Bench Creek Brewing

Bench Creek Brewing’s new pilsner is tops

There have been some big changes at Bench Creek Brewing lately — most notably, the introduction of two new beers to its year-round line-up: a Bohemian (Czech-style) pilsner and a Czech amber lager.

The changes are part of a larger rebranding that saw Bench Creek expand the Apex Predator name — used up until now for its popular seasonal double IPA — to a line of year-round releases that includes the two new beers, as well as the existing porter (no longer called Black Spruce), session ale (the former Flint and Steel) and red ale (RIP, Northern Grace). Bench Creek also killed off the Naked Woodsman name for its pale ale and rechristened it Dead Woodsman. White Raven IPA is still White Raven. Got all that?

I’ve heard some grumbling about the name changes being confusing and/or arbitrary, but my own reaction is: “So what?” It’s not that branding isn’t important: woe betide any company that tries to get away with tasteless marketing in this day and age — and rightly so. Nor would it be smart to use names or imagery that make your product seem unappealing, particularly if you’re selling something you want people to eat or drink. “Tailings Pond Stout” is probably not a good name for a beer, no matter how good it is. Considering Bench Creek’s rebranding doesn’t cross either of those lines, what we’re left with is a subjective debate about personal preference. Tomayto, tomahto. The guy who owns Bench Creek, Andrew Kulynych, decided it was time for a change — and that’s, quite literally, his business.

Thanks to that little rant, I’ve gone and buried the lead, which is Apex Predator Bohemian Pilsner is a first-class beer. My many years as a reporter, a job where offering opinions was usually verboten, have left me averse to using absolutes or superlatives so I don’t mean it lightly when I say I think it’s among the best Czech-style pilsners made in Canada, right up there with Steamworks Pilsner from Vancouver.

The problem with a lot of mediocre and subpar pilsners is that many are just golden lagers in disguise, lacking the spicy noble hop punch that sets pilsners apart. Apex Predator is all pilsner, from the minute you open it: it’s an appealing straw colour and pours with a smooth white head. The noble hops are there on the nose, with a spicy and slightly herbal aroma that mingles nicely with some bready malt. The flavour combines the same elements, but it accomplishes that neat trick of being complex and drinkable at the same time. Start with bready malt and a bit of grain husk, followed by some spicy, slightly bitter hops and a touch of honey sweetness. Back to bready malt and moderate bitterness. All in one sip.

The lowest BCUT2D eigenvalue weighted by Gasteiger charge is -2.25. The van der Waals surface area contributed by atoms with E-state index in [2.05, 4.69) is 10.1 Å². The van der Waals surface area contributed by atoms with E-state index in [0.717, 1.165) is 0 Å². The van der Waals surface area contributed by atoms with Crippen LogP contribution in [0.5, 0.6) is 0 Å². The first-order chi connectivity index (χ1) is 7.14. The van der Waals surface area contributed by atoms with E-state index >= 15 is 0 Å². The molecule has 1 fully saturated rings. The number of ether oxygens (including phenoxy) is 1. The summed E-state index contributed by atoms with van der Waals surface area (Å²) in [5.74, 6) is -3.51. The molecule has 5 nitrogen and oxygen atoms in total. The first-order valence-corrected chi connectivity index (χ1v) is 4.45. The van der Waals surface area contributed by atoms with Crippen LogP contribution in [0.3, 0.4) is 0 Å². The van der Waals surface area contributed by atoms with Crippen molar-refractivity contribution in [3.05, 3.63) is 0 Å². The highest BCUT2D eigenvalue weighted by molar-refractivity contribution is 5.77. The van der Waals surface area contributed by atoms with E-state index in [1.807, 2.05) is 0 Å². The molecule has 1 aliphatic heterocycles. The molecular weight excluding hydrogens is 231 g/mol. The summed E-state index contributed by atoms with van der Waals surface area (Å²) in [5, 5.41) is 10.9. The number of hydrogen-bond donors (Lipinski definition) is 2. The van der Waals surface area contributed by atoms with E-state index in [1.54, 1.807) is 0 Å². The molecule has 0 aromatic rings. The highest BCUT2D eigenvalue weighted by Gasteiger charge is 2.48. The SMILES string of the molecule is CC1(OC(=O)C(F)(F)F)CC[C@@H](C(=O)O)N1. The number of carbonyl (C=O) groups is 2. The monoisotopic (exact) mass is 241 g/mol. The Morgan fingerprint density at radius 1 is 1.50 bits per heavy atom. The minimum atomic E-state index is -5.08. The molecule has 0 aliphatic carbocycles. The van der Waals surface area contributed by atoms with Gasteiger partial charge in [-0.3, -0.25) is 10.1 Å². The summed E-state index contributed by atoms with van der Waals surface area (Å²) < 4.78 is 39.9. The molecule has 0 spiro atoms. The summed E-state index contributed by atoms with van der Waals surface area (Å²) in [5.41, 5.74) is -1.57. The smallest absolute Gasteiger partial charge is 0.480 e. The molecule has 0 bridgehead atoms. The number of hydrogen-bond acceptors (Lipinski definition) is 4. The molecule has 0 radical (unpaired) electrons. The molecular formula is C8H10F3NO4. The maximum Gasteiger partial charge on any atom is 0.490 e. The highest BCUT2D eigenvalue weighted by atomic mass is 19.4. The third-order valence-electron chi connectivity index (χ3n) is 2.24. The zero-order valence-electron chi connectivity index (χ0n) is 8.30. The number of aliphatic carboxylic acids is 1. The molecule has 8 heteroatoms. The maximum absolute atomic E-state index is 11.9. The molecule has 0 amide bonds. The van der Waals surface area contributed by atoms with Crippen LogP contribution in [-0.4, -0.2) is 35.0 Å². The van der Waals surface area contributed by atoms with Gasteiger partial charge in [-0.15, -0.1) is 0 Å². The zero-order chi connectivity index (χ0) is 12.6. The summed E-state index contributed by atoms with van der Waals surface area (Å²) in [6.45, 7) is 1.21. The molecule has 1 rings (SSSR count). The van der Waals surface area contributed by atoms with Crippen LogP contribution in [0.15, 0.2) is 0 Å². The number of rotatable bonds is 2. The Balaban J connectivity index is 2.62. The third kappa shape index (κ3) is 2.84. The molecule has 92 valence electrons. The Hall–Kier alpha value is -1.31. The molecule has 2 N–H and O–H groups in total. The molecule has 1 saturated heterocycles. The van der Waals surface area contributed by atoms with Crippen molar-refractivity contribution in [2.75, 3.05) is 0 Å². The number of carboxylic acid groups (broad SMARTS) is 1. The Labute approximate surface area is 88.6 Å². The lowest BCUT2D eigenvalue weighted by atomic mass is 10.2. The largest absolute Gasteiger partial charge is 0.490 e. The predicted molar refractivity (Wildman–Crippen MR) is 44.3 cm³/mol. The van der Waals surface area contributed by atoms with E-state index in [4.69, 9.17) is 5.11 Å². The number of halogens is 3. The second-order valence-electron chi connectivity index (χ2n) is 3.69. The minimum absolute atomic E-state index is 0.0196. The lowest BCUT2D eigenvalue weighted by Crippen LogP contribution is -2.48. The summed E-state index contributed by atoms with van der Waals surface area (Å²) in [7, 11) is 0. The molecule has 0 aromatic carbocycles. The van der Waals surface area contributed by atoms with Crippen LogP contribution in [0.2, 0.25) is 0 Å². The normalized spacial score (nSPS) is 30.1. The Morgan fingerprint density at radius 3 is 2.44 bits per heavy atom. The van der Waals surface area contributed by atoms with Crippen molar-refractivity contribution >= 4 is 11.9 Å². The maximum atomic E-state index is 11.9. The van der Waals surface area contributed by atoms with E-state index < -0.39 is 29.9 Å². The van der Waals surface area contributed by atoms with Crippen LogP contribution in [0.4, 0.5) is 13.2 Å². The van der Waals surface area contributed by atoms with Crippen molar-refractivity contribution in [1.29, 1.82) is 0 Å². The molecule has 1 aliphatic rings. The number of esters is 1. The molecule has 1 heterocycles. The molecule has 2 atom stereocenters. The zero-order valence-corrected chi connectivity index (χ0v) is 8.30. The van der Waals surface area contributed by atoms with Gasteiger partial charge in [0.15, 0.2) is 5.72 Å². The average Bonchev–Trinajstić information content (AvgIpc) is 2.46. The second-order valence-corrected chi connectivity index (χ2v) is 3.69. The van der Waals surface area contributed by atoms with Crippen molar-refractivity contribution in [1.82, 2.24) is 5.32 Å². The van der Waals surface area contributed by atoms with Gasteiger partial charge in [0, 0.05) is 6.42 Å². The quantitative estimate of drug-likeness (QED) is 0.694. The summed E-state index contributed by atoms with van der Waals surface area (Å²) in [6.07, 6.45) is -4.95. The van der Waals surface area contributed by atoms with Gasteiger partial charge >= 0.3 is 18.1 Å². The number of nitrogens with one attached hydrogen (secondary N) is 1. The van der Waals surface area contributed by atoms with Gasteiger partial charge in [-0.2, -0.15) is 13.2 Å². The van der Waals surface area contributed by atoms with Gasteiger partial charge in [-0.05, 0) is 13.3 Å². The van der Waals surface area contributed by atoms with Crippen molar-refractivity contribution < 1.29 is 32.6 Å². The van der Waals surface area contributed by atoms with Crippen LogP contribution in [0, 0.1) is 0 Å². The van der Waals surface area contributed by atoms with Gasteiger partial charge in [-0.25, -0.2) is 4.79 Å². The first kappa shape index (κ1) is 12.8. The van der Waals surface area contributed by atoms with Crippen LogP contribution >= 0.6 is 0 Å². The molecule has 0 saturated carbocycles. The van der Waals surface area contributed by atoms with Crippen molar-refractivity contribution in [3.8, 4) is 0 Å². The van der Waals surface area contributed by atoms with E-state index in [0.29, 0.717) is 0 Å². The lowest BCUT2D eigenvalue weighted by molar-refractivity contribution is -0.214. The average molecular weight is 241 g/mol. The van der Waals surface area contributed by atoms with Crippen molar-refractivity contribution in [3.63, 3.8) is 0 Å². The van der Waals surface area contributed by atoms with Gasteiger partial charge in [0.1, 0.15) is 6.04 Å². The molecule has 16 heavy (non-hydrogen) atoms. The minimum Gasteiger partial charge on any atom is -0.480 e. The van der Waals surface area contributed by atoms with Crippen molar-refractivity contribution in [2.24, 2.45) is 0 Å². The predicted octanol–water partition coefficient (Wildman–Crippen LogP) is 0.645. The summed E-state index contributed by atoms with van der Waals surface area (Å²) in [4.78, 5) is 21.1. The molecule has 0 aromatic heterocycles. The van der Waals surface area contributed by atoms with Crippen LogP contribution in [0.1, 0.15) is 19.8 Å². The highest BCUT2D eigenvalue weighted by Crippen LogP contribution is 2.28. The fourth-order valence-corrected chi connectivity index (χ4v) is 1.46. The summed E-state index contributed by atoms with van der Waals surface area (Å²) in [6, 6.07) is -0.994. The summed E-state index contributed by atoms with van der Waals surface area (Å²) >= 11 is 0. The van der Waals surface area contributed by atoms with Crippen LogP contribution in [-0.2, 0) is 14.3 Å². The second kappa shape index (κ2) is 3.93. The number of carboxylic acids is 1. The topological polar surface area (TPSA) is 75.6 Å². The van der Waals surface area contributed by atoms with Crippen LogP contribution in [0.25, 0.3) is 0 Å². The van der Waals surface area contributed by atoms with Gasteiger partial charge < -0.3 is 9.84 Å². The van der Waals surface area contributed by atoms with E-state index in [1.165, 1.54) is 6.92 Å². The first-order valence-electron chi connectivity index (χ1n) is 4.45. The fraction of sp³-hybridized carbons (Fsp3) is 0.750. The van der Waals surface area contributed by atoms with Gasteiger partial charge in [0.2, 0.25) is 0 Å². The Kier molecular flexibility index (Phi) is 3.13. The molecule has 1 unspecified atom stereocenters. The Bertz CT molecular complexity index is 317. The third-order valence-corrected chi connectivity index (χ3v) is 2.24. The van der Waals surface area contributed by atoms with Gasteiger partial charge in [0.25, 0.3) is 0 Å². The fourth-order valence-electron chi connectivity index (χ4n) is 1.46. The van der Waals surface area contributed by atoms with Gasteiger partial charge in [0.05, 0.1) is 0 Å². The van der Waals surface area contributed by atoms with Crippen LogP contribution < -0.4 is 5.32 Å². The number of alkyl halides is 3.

Apex Predator finishes crisp and clean like a well-made lager should. It’s tasty, balanced and refreshing — and I mean that as high praise. In an age when barrel-aged, high-alcohol and out-there beers get the lion’s share of attention from fanboys and fangirls it’s easy to take a straightforward quality like drinkability for granted. It’s ironic, if not a little unfair, because beer nerds, of all people, should know how difficult it is to achieve the kind of subtlety and balance that make a great pilsner. Apex Predator has it.

Hopps* and Hockey Cards #2: Winnipeg Jets

As time ticked down on the last game in the seven-year history of the World Hockey Association (WHA), fans who packed the Winnipeg Arena that night had a lot to celebrate.

Not only were the hometown Jets about to capture the 1979 AVCO Cup with an easy 7-3 win over the Edmonton Oilers, a merger deal between the WHA and rival NHL had been struck. In a few months, the WHA champs would compete in the NHL. The Jets, and Winnipeg, were about to enter the big leagues.

The Jets were probably one of the best teams of the era, in any league. They had won three of the last four AVCO Cups. In 1978, they beat the fearsome Soviet national squad in an exhibition — the first and only club team to ever do so. As impressive as those achievements were, the Jets were untested against the NHL’s best. With Winnipeg, Edmonton, Quebec and Hartford set to join the NHL the following season, the Jets were about to get their chance to prove themselves.

Alas, it was never to be. During the seven-year war between the WHA and the NHL, the rebel league had been able to poach some of hockey’s most talented names. With the WHA on its last legs, the NHL dictated the terms of union — and the price was steep. The NHL allowed its teams to reclaim players from the surviving WHA teams without compensation. The WHA clubs were placed at the end of the draft order and were allowed to protect only two skaters and two goaltenders. The high-flying Jets of the WHA were grounded and struggled for years during their first years in the NHL.

The 1979 dismantling of the Jets was only the first in a a long line of injustices and misfortunes foisted upon fans in Winnipeg. The team eventually got better, thanks to stars like Dale Hawerchuk and Teemu Selanne (aka the Finnish Flash), but they never made it out of their division because one of the greatest teams of all time, the Gretzky-era Edmonton Oilers, always stood in their way. (Ironically, this article quotes legendary Oilers coach-GM Glen Sather saying he modelled his team after the WHA Jets.)